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Home  > Question of the Week

Question of the Week

Permalink Can vegetables take up dangerous levels of nitrate from water?


Answer: Here is some information on nitrates, water, and vegetable crop quality.

Nitrogen Basics

Nitrogen takes many forms as it works its way through the natural nitrogen cycle. Atmospheric nitrogen is very abundant, and is constantly in transformation. The atmosphere over one acre of land has approximately 35,000 tons of atmospheric nitrogen. This atmospheric nitrogen is fixed by rhizobial bacterial living in symbiotic association in leguminous plant roots. Upon decomposition, this nitrogen is released into the soil and becomes available for plant uptake. In addition, a 7-inch plow layer of soil contains on average about 1000 pounds of nitrogen. This nitrogen is released from soil organic matter at the rate of about 1 to 4 percent annually. Nitrate is the most common form of nitrogen in the soil environment. It is taken up by plant roots and metabolized into amino acids and proteins which are then used by the plant for growth and reproduction. The ammonium ion is the other form of nitrogen that occurs in soils and available for plant update, especially in association with organic fertilizers.

Synthetic nitrogen fertilizer is a nitrate form of nitrogen. It does not need to be converted by bacteria into a plant-available form, and is very soluble in water. This is the source of most nitrate pollution in groundwater, but livestock manure can contribute to this as well.

Conventionally raised vegetable crops may have nitrogen applications in excess of 400 pounds per acre during the growing season. Organic vegetables producers rely on leguminous cover crops and green manures, supplemental organic fertilizers such as plant meals and animal meals, and yearly manure and compost applications to maintain nitrogen fertility. In fact, fall-seeded leguminous cover crops can contribute 50 to 150 pounds of nitrogen per acre to the following year's crop, depending on the species and soil conditions.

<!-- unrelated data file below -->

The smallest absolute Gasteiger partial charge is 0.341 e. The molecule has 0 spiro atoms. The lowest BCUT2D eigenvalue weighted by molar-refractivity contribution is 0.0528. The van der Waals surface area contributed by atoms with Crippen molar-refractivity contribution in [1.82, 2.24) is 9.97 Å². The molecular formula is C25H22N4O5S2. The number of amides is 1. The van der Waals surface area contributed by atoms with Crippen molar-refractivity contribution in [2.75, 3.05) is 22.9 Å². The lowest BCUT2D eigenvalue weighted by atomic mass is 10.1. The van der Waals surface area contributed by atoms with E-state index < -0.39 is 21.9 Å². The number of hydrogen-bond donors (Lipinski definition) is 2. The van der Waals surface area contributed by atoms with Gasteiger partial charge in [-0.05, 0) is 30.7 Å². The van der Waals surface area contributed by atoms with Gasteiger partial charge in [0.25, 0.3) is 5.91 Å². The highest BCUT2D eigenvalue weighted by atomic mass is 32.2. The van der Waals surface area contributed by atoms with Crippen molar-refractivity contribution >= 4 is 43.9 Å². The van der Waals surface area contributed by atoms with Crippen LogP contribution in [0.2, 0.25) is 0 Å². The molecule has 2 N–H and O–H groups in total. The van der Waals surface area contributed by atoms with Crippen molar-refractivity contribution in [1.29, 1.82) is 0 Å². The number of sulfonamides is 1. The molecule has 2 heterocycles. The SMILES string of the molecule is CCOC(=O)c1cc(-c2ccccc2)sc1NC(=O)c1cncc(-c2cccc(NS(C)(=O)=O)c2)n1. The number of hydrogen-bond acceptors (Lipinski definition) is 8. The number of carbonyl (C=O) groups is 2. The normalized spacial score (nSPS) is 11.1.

Irrigating with Water High in Nitrates

Irrigating with water that is contaminated with nitrates is a practice that has been studied by soil scientists. Studies with water having nitrate concentrations of 0.1 ppm to 30 ppm have been conducted by the University of Nebraska (Watts, 2001). The EPA has designated a limit of 10 ppm in water used for human consumption.

Assuming a level of 10 ppm of nitrates in irrigation water (which is equal to 10 mg per Kg), this amounts to 20 pounds per acre of nitrogen in the field. Not all of this nitrate will be absorbed by plant roots, because the soil already has a residual amount of nitrogen in it. Watts (2001) has found that with 55 pounds per acre of residual nitrogen and the use of a starter fertilizer only, only about 50 percent of the water nitrates were utilized by the crop. The rest was leached below the rooting zone.

Nitrates and Human Health

There are health risks related to nitrates in human food. When nitrates are ingested, they are converted to nitrites. This molecule can replace oxygen on red blood cells, resulting in a condition called methemoglobinemia, or "blue baby syndrome." It is for this reason that nitrate levels in drinking water are set at 10 ppm, and at 200 ppm for baby foods.

Nitrates occur naturally in vegetables, with leafy vegetables having higher concentrations. For example, radishes and lettuce can contain up to 1.9 percent nitrate-nitrogen, which is more than most vegetables (Brown, 1993). This equates to 8.4 ppm nitrates, well under the 200 ppm limit set by the European Commission for nitrates in baby food (EIS, 2004).

Given this information it seems that irrigating with 10 ppm high-nitrate water will result in food that is safe for human consumption. However, this would be subject to plant tissue tests (which can be conducted through your local Cooperative Extension Service) and adjusted fertilizer applications based on the presence of nitrates in the water.

More detailed references on nitrates in vegetables are also available from ATTRA upon request, via our Ask a Sustainable Ag Expert service.


Brown, J.R. 1993. Nitrate in Soils and Plants. University of Missouri Extension.

European Information Service. 2004. Commission Sets Maximum Nitrate Levels for Baby Food. European Report.

Food and Fertilizer Technology Center. 2002. Nitrates in Vegetables.

Watts, D. 2001. Irrigating corn with high nitrate water. University of Nebraska Extension.



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